On the other hand, you don’t have to handle payroll. There are no income taxes to deduct. No W-2 forms to prepare at the end of the year. No health insurance. No unemployment insurance. No laws to keep up on. No performance reviews. No write-ups. You pay your bill to the contractor every month and you’re done with it.

In addition, outsource office support is also typically much cheaper than an employee—as low as 15% (if you offshore) of what an employee would cost in wages, infrastructure, and additional compensation. You still have to worry about paying your outsource bill, which can be either variable or fixed, but it’s typically a lot less than a staff would cost. So, just like payroll, you need healthy cash flow to pay your bill on a regular basis. But if you manage to get your back office services at a significantly lower price than direct hires, you’re more likely to sleep at night.

There is an additional advantage. Because many outsource providers have a large number of clients, they are able to take advantage of economies of scale to offer services you could never afford on your own. For instance, if you want a phone receptionist available twenty-four hours a day—because somewhere between 50% and 80% of all callers who reach a phone machine never leave a message—you would have to hire three full-time employees to work around-the-clock. You can get the same twenty-four hour reception service from an outsource provider for little more than it would cost you for eight hours of daily phone reception.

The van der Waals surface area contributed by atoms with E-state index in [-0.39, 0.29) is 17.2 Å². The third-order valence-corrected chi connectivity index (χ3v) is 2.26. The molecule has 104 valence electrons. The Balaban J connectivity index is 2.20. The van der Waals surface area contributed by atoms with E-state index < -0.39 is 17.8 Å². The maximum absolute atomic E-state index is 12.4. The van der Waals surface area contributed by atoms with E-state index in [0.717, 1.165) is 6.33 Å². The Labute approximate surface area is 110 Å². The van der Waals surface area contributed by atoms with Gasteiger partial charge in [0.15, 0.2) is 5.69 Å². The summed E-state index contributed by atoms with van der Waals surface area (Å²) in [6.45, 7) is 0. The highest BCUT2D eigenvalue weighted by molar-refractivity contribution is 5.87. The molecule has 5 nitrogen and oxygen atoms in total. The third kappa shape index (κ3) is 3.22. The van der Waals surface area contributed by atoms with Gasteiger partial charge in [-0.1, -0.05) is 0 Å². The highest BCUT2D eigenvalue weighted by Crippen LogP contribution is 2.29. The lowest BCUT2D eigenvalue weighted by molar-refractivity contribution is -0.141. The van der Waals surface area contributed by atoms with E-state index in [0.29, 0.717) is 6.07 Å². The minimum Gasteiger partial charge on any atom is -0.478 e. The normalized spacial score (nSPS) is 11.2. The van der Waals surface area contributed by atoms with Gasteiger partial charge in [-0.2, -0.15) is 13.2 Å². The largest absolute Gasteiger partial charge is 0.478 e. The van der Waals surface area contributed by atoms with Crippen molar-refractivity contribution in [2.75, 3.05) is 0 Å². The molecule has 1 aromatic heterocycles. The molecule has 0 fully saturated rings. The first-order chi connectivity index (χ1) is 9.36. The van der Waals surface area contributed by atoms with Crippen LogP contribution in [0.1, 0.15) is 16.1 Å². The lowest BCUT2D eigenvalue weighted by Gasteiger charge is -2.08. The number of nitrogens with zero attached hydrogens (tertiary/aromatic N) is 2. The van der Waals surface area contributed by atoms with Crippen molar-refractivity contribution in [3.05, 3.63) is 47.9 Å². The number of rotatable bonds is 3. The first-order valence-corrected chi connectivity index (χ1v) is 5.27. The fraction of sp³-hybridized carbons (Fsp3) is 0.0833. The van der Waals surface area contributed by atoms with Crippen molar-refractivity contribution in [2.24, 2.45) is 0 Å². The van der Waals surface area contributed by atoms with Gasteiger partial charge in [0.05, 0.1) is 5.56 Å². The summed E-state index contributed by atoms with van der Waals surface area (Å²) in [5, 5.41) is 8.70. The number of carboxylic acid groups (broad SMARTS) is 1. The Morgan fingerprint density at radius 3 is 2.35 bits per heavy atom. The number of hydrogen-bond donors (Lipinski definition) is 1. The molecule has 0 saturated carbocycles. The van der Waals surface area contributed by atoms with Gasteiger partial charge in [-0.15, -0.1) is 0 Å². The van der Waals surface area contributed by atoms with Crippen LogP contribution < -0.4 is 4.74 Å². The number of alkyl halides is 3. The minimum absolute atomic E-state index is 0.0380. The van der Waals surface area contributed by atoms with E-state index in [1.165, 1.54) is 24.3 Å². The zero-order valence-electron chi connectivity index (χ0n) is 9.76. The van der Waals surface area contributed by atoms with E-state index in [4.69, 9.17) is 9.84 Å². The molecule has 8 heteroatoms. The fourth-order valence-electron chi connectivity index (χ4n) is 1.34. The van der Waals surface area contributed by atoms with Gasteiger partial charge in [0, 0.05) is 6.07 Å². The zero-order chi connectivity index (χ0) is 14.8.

And finally, outsourced “ virtual” employees do not require physical infrastructure. Your deal with the outsource vendor means that they provide the desk, the chair, the computer, the software, the phone system, the computer system, the rest room facilities, and every other piece of “overhead” that comes with employees. Taking advantage of economies of scale, this means that “your” employees at the outsource location are able to use sophisticated, state-of-the-art technologies that you could never afford; bringing an outsource vendor on board often means bringing the best technologies on board, as well. The vendor does pass these costs on to you, to be sure, but the costs are spread across a large number of clients.